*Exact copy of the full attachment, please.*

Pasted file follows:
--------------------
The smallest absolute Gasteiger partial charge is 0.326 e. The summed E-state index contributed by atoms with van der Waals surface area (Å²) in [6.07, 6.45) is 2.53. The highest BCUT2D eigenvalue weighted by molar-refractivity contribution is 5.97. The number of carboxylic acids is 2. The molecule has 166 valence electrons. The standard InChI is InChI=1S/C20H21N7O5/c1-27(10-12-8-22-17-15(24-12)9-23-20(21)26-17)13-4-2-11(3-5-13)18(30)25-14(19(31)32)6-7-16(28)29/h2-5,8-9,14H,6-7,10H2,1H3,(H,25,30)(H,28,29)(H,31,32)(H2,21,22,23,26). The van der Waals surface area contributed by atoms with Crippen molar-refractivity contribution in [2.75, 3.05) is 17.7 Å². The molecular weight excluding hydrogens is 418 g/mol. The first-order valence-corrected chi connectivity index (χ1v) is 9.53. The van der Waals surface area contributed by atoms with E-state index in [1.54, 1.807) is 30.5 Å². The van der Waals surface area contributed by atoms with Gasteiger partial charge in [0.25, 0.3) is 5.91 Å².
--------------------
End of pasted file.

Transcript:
The smallest absolute Gasteiger partial charge is 0.326 e. The summed E-state index contributed by atoms with van der Waals surface area (Å²) in [6.07, 6.45) is 2.53. The highest BCUT2D eigenvalue weighted by molar-refractivity contribution is 5.97. The number of carboxylic acids is 2. The molecule has 166 valence electrons. The standard InChI is InChI=1S/C20H21N7O5/c1-27(10-12-8-22-17-15(24-12)9-23-20(21)26-17)13-4-2-11(3-5-13)18(30)25-14(19(31)32)6-7-16(28)29/h2-5,8-9,14H,6-7,10H2,1H3,(H,25,30)(H,28,29)(H,31,32)(H2,21,22,23,26). The van der Waals surface area contributed by atoms with Crippen molar-refractivity contribution in [2.75, 3.05) is 17.7 Å². The molecular weight excluding hydrogens is 418 g/mol. The first-order valence-corrected chi connectivity index (χ1v) is 9.53. The van der Waals surface area contributed by atoms with E-state index in [1.54, 1.807) is 30.5 Å². The van der Waals surface area contributed by atoms with Gasteiger partial charge in [0.25, 0.3) is 5.91 Å².